Oe4625 Lecture 1.

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Oe4625 Lecture 1.

  1. 1. OE4625 Dredge Pumps and Slurry Transport Vaclav Matousek October 13, 2004 1 Dredge Pumps and Slurry Transport Vermelding onderdeel organisatie
  2. 2. OE4625 Dredge Pumps and Slurry Transport Vaclav Matousek October 13, 2004 2 Dredge Pumps and Slurry Transport Vermelding onderdeel organisatie
  3. 3. OE4625 Dredge Pumps and Slurry Transport October 13, 2004 3 Dredge Pumps and Slurry Transport Vermelding onderdeel organisatie
  4. 4. Keywords: Transport (Horizontal, Vertical, Inclined) Pipe (Length, Diameter) Pump (Type, Size) Goals: Design a pipe of appropriate size Design pumps of appropriate size; Determine a number of required pumpsOctober 13, 2004 4Dredge Pumps and Slurry TransportVermelding onderdeel organisatie
  5. 5. Objectives: Prediction of energy dissipation in PIPE Prediction of energy production in PUMP Prediction models: Pressure drop vs. mean velocity in PIPE Pressure gain vs. mean velocity in PUMPOctober 13, 2004 5Dredge Pumps and Slurry TransportVermelding onderdeel organisatie
  6. 6. Part I. Principles of Mixture Flow in Pipelines1. Basic Principles of Flow in a Pipe2. Soil-Water Mixture and Its Phases3. Flow of Mixture in a Pipeline4. Modeling of Stratified Mixture Flows5. Modeling of Non-Stratified Mixture Flows6. Special Flow Conditions in Dredging Pipelines October 13, 2004 6Dredge Pumps and Slurry TransportVermelding onderdeel organisatie
  7. 7. Part II. Operational Principles of Pump-Pipeline Systems Transporting Mixtures7. Pump and Pipeline Characteristics8. Operation Limits of a Pump-Pipeline System9. Production of Solids in a Pump-Pipeline System10. Systems with Pumps in SeriesOctober 13, 2004 7 Dredge Pumps and Slurry Transport Vermelding onderdeel organisatie
  8. 8. 1. BASIC PRINCIPLES OF FLOW IN PIPE CONSERVATION OF MASS CONSERVATION OF MOMENTUM CONSERVATION OF ENERGY October 13, 2004 8 Dredge Pumps and Slurry Transport
  9. 9. Conservation of MassContinuity equation for a control volume (CV): d ( mass ) = ∑ (qoutlet − qinlet ) [kg/s] dtq [kg/s] ... Total mass flow rate through all boundaries of the CVOctober 13, 2004 9Dredge Pumps and Slurry Transport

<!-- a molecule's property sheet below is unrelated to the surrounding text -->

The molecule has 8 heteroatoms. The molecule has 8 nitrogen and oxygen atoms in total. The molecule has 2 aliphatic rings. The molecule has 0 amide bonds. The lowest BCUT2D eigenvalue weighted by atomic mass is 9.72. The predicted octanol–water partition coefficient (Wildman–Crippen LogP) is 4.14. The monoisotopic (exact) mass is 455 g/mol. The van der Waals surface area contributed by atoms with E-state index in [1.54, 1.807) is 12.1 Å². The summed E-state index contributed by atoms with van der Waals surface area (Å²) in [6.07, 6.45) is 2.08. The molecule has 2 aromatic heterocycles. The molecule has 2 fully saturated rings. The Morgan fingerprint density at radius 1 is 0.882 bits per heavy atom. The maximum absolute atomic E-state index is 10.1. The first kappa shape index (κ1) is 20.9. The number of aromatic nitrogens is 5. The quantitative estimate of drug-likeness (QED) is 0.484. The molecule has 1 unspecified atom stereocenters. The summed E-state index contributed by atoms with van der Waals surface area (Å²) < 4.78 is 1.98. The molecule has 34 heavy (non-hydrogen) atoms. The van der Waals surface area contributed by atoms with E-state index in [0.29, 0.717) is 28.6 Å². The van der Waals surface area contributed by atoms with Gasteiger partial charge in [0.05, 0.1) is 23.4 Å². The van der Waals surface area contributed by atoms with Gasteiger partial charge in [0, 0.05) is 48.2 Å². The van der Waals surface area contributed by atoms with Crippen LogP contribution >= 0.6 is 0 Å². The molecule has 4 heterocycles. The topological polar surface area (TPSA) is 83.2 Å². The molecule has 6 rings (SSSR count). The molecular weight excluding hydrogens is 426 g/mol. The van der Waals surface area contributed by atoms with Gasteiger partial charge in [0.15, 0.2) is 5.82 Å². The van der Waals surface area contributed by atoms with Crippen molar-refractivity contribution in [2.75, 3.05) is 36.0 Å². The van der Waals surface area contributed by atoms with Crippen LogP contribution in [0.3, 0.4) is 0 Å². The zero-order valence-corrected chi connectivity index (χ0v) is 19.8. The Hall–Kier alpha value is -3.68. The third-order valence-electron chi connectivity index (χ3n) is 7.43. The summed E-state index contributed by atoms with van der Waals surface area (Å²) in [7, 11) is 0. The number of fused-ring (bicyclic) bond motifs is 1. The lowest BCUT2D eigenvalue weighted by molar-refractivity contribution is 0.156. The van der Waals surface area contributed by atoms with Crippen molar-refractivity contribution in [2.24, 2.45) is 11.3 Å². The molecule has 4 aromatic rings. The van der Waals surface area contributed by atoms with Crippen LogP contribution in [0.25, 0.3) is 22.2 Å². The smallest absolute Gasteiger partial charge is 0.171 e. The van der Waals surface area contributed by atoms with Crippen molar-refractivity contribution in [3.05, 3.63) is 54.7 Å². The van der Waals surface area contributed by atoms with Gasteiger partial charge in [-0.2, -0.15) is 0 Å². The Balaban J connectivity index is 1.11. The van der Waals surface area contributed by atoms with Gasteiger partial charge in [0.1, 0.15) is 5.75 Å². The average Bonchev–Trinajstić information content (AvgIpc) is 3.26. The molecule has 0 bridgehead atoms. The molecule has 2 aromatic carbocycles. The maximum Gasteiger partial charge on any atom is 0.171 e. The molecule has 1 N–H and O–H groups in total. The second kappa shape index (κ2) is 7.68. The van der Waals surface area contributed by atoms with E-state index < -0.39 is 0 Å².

10. 10. Conservation of MassContinuity equation in general form: ∂ρ + ∇. ( ρV ) = 0 ∂tFor incompressible (ρ = const.) liquid and steady flow (ə/ət = 0) the equation is given in its simplest form ∂ vx ∂ v y ∂ vz + + =0 ∂x ∂y ∂zOctober 13, 2004 10Dredge Pumps and Slurry Transport
  11. 11. Conservation of MassThe physical explanation of the equation is that the mass flow rates qm = ρVA [kg/s] for steady flow at the inlets and outlets of the control volume are equal.Expressed in terms of the mean values of quantities at the inlet and outlet of the control volume, given by a pipeline length section, the equation is qm = ρVA = const. [kg/s]thus (ρVA)inlet = (ρVA)outletOctober 13, 2004 11Dredge Pumps and Slurry Transport
  12. 12. Conservation of Mass in 1D-flowFor a circular pipeline of two different diameters D1 and D2 V1D12 = V2D22 [m3/s] V1 V2 D1 D2October 13, 2004 12Dredge Pumps and Slurry Transport
  13. 13. Conservation of MomentumNewton’s second law of motion: d ( momentum) = ∑ Fexternal dtThe external forces are- body forces due to external fields (gravity, magnetism, electric potential) which act upon the entire mass of the matter within the control volume,- surface forces due to stresses on the surface of the control volume which are transmitted across the control surface.October 13, 2004 13Dredge Pumps and Slurry Transport
  14. 14. Conservation of Momentum In an infinitesimal control volume filled with a substance of density the force balance between inertial force, on one side, and pressure force, body force, friction force, on the other side, is given by a differential linear momentum equation in vector form DV ∂ρ = Dt ∂ t ( ) ρV + ρV .∇V = −∇P − ρ g∇h −∇.T October 13, 2004 14 Dredge Pumps and Slurry Transport
  15. 15. Conservation of MomentumClaude-Louis George Navier Stokes October 13, 2004 15 Dredge Pumps and Slurry Transport
  16. 16. Conservation of Momentum in 1D-flow In a straight piece of pipe of the differential distance dx (1D-flow), quantities in the equation are averaged over the pipeline cross section:  ∂V ∂V ∂ h  ∂ P τo ρ +V + g  + + 4 = 0  ∂t ∂ x ∂ x ∂ x D October 13, 2004 16 Dredge Pumps and Slurry Transport
  17. 17. Conservation of Momentum in 1D-flowFor additional conditions :- incompressible liquid,- steady and uniform flow in a horizontal straight pipe dP dP 4τ o − A = τ oO , i.e. − = dx dx D for a pipe of a circular cross section and internal diameter D. October 13, 2004 17 Dredge Pumps and Slurry Transport
  18. 18. Conservation of Momentum in 1D-flow P − P2 4τ oFor a straight horizontal circular pipe 1 = L D P1 P2 t0 V D t0 L October 13, 2004 18 Dredge Pumps and Slurry Transport
  19. 19. Liquid Friction in 2D Pipe FlowThe force-balance equation generalized for 2D-flow dP 2 gives the shear stress distribution in a cylinder: − =τ dx r October 13, 2004 19 Dredge Pumps and Slurry Transport